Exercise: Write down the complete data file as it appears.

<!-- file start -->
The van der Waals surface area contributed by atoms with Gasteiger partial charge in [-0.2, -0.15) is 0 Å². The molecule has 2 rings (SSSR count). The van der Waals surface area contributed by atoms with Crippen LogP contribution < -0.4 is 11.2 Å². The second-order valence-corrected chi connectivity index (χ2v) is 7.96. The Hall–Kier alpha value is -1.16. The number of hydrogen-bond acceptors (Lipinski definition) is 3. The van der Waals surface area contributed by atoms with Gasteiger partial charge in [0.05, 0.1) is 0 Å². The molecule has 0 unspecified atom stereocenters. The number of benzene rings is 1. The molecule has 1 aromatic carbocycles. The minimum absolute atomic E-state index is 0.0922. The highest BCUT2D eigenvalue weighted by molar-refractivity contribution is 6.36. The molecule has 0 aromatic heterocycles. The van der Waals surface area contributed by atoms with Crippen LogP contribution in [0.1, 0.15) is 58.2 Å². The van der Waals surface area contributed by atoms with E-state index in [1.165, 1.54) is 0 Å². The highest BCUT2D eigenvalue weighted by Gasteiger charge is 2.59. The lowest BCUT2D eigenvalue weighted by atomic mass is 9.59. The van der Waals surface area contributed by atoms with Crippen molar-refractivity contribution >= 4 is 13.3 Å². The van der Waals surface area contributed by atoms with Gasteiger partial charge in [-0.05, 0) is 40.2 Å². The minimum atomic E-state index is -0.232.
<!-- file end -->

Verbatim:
The van der Waals surface area contributed by atoms with Gasteiger partial charge in [-0.2, -0.15) is 0 Å². The molecule has 2 rings (SSSR count). The van der Waals surface area contributed by atoms with Crippen LogP contribution < -0.4 is 11.2 Å². The second-order valence-corrected chi connectivity index (χ2v) is 7.96. The Hall–Kier alpha value is -1.16. The number of hydrogen-bond acceptors (Lipinski definition) is 3. The van der Waals surface area contributed by atoms with Gasteiger partial charge in [0.05, 0.1) is 0 Å². The molecule has 0 unspecified atom stereocenters. The number of benzene rings is 1. The molecule has 1 aromatic carbocycles. The minimum absolute atomic E-state index is 0.0922. The highest BCUT2D eigenvalue weighted by molar-refractivity contribution is 6.36. The molecule has 0 aromatic heterocycles. The van der Waals surface area contributed by atoms with Crippen LogP contribution in [0.1, 0.15) is 58.2 Å². The van der Waals surface area contributed by atoms with E-state index in [1.165, 1.54) is 0 Å². The highest BCUT2D eigenvalue weighted by Gasteiger charge is 2.59. The lowest BCUT2D eigenvalue weighted by atomic mass is 9.59. The van der Waals surface area contributed by atoms with Crippen molar-refractivity contribution >= 4 is 13.3 Å². The van der Waals surface area contributed by atoms with Gasteiger partial charge in [-0.05, 0) is 40.2 Å². The minimum atomic E-state index is -0.232.